They are voting on it this week. Maybe today.

Quote:
Originally Posted by ammo.crafter
How did you hear about this secret vote?
I'm not the one calling it a 'secret' vote. That's a link to Business Insider where I first read the story and thats their headline.

Quote:
Originally Posted by rshanneck2002
Weird to say the least .,
Well, the bill was co-authored by Sens. Levin (D) and McCain (R) so it has bi-partisan support. Lets don't make this too political though considering the forum rules. I say too, what I should say is partisan.


Quote:
Originally Posted by Bartholomew Roberts
I'd say anytime you have a team consisting of Utah's Republican Senator and the ACLU, you've probably got real cause for concern.
Well, he's a Democrat from Colorado. However, it doesn't matter to me what party he's in, this is our Constitutional Rights at stake.

In the old L&P form I railed against the Patriot Act and was told my concerns weren't justified and only 'terrorists' had to worry. Well, Goggle Patriot Act abuses, there have been thousands of instances where the FBI has misused the Patriot Act.

Defense bill gives military too much responsibility for detainees by Sen. Mark Udall (D)

the provisions would require the military to dedicate a significant number of personnel to capturing and holding terrorism suspects — in some cases indefinitely — even those apprehended on U.S. soil. And they authorize the military to do so regardless of an accused terrorist’s citizenship, even if he or she is an American captured in a U.S. city.

These provisions are ripe for abuse. I don't think you need a tin-foil hat to see it either.

US citizens declared 'terrorist' and then held incommunicado by the military. Habeas Corpus be damned huh? If its in the name of fighting 'terror'.
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Old November 29, 2011, 12:00 PM   #7
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Quote:
they already have laws on the books to basically declare martial law at the drop of a hat and the guard has been used before in riots.
This is generally done under the direction of the state governor or, in some cases, local authorities. (The legality of the latter has been questioned most times it has happened, perhaps most notably in the aftermath of the 1906 San Francisco earthquake.)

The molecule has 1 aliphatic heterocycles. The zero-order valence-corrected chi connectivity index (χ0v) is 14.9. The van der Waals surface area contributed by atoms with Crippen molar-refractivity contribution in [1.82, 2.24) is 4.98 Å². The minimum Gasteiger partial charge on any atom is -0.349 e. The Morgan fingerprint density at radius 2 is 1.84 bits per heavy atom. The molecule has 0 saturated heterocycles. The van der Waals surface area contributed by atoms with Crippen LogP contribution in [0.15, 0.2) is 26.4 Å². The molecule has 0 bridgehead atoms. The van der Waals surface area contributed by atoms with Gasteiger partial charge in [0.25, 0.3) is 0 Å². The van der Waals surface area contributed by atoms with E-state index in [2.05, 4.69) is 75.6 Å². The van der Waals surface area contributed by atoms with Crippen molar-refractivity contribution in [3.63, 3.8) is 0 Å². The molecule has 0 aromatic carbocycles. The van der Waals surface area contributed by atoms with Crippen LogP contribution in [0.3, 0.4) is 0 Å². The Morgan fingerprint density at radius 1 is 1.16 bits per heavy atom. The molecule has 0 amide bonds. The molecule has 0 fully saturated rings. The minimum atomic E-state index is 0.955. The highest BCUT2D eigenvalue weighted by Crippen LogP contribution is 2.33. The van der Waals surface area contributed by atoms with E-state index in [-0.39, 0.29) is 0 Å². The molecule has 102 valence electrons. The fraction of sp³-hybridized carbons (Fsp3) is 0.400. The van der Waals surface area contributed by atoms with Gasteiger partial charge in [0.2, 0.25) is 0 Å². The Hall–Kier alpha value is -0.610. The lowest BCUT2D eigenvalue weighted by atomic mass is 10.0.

Use of regular US Army and/or Army Reserve troops under federal control, as opposed to Guardsmen under state or local control, is a whole 'nother ball of wax. Although it is legal for federal troops to operate against American citizens inside US borders under certain circumstances, this has rarely been attempted in the post-Reconstruction era due to the controversy it generally provokes.
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Old November 29, 2011, 12:17 PM   #8
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Quote:
Originally Posted by Bartholomew Roberts
Utah's Republican Senator
Utah has 2 Republican Senators and neither is named Udall.
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Old November 29, 2011, 12:42 PM   #9
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Here's a link to Freedom Watch video about the "Indefinite Detention Provision":
http://sherriequestioningall.blogspo...alling-us.html
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Old November 29, 2011, 12:51 PM   #10
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"Utah has 2 Republican Senators and neither is named Udall."

Udall is from Colorado.

Utah, Colorado... does it really make a difference which is which when they're both big areas of nuttin?
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Old November 29, 2011, 01:22 PM   #11
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Quote:
Originally Posted by pnac
Here's a link to Freedom Watch video about the "Indefinite Detention Provision":
http://sherriequestioningall.blogspo...alling-us.html
Good video pnac, Judge Napolitano is one of the few people in the MSM who covers these types of things.

Having seen the DHS list of potential 'terror' suspects. It makes me even more leery of this new bill.